This year we are trying something new. Part of our small garden is planted in spinach. From what I’ve been told, the spinach will sprout extremely early next spring and be ready to pick long before I even have anything else planted. So, we’ll be having salads long before anyone else has even thought about planting their gardens. I’ll be sure to let you know how it works out.

One word of advice here. If you do decide to plant spinach, it doesn’t appear to act as a ground cover. You want to plant the spinach up hill of the winter rye so that the winter rye can still control any erosion.  We planted our spinach in thin strips so that we could get to it easily, but the erosion wouldn’t be a problem. That’s one of the fun parts about gardeningtrying different things out to see how they work. Let me know if you have any questions at John@JohnMuellerBooks.com.

Fall Damage Revealed in Spring

Each fall we till the garden up and plant winter rye. It’s amazing stuff because it sprouts in fall and survives the winter months to continue growing in spring! There are a number of reasons for planting winter rye:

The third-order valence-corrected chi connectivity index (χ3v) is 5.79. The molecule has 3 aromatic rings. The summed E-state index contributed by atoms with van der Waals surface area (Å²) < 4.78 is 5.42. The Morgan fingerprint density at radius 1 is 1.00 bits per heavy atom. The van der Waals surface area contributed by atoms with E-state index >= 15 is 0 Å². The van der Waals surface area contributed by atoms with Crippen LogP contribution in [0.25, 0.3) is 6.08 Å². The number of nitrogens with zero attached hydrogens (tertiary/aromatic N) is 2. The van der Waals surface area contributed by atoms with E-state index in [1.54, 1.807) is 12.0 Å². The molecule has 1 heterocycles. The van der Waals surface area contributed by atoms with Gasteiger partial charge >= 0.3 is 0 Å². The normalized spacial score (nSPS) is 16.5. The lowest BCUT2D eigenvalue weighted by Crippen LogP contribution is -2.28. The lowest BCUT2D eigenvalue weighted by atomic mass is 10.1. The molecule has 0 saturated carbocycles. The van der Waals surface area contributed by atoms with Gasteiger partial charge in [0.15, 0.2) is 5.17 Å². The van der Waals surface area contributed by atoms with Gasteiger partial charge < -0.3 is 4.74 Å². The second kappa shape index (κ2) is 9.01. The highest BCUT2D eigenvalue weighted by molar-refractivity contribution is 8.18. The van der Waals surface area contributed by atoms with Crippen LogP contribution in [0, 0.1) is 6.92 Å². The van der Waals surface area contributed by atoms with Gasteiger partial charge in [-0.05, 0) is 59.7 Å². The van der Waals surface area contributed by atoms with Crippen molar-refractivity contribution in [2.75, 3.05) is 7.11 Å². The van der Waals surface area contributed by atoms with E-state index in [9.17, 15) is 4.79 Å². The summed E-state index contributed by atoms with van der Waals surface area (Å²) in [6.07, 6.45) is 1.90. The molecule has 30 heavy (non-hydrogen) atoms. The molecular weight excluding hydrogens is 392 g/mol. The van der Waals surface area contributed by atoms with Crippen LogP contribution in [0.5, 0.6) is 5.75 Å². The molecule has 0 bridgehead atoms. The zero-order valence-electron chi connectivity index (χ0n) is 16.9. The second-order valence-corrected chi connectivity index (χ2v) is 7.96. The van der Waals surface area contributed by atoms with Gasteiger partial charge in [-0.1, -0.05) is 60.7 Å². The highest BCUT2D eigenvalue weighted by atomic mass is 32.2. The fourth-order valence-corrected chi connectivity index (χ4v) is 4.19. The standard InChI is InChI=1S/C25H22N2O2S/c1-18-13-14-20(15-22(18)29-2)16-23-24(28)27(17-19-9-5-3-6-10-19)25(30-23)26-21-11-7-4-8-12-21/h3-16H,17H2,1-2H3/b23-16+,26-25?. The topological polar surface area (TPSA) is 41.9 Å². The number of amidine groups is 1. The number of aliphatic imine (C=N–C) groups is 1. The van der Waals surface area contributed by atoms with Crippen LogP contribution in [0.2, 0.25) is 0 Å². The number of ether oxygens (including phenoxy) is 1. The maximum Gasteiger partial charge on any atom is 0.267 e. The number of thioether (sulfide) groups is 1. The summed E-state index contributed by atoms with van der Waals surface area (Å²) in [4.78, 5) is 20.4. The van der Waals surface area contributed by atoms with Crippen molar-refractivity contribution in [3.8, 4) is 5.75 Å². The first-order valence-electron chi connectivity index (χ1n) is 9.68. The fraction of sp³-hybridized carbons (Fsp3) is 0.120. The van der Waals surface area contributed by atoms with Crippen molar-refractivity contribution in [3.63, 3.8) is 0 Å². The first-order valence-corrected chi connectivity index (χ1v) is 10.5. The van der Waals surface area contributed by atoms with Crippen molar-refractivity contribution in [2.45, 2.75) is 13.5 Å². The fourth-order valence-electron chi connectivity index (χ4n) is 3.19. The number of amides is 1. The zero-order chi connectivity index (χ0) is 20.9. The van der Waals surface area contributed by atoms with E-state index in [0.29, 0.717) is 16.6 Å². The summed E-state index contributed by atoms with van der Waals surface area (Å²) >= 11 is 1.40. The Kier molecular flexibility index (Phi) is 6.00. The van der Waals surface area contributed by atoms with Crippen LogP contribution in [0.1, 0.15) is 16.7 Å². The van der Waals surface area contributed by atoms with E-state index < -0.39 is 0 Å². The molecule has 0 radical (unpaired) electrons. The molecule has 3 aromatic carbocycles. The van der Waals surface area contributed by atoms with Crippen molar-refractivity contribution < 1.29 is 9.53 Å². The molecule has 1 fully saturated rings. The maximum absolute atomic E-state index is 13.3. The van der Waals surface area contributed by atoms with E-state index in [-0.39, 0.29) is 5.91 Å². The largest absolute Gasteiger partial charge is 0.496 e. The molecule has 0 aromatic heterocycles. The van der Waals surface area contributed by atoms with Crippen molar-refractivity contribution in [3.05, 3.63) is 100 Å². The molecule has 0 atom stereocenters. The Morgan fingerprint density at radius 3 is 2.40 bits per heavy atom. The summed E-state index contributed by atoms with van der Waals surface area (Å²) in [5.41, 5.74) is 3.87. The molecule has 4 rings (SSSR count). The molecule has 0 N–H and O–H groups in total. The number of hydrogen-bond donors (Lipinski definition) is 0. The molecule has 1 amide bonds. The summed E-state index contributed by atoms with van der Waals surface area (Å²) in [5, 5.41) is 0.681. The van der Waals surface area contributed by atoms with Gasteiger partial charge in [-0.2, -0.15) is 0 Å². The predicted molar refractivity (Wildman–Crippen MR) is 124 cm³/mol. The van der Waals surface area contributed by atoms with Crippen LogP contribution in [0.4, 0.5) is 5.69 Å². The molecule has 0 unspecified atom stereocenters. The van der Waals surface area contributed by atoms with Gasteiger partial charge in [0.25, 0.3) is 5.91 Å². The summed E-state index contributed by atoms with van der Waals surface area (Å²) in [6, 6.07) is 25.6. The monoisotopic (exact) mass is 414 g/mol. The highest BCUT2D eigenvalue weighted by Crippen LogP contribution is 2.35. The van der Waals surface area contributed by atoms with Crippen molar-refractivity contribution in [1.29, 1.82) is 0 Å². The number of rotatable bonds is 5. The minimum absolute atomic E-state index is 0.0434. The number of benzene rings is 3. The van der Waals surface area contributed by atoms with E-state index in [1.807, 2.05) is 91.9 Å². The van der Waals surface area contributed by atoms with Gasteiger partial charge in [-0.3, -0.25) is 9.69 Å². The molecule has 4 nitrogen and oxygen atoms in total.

• The ground cover holds the soil in place and reduces erosion.
  • It fixes nitrogen all winter long and acts as “green manure” when we till it in later in the spring.
  • Having something planted in the garden shades out the weeds, so we aren’t fighting the weeds as much.
  • Winter rye drinks up the excess moisture, so we can get into the garden earlier (without sinking up to our knees in mud).

There are probably other reasons for growing winter rye, but these four are the reasons we take time to plant it. Unfortunately, we had an early frost this last fall. So, the winter rye sprouted, but didn’t have time to establish itself before the frost hit. As a result, unknown to us, the winter rye died. So our garden is unprotected this spring and I’m already seeing evidence of erosion as shown here.


There isn’t any time to plant more winter rye now. So, we’ll control the erosion in another way, by placing hay bails on the downward side of the garden slope. Using the hay bails will slow the water flow and at least keep the soil in the garden. Of course, the point is that nature doesn’t always cooperate with our plans, so it’s important to have a Plan B (the hay bails in this case).

The hay won’t go to waste. Later this spring, when everything is planted, we’ll use the hay to mulch the garden. Mulching reduces the need to water and keeps weeds under control, but more on that later. So, what do you do to control erosion and keep weeds under control in your garden? Let me know at John@JohnMuellerBooks.com.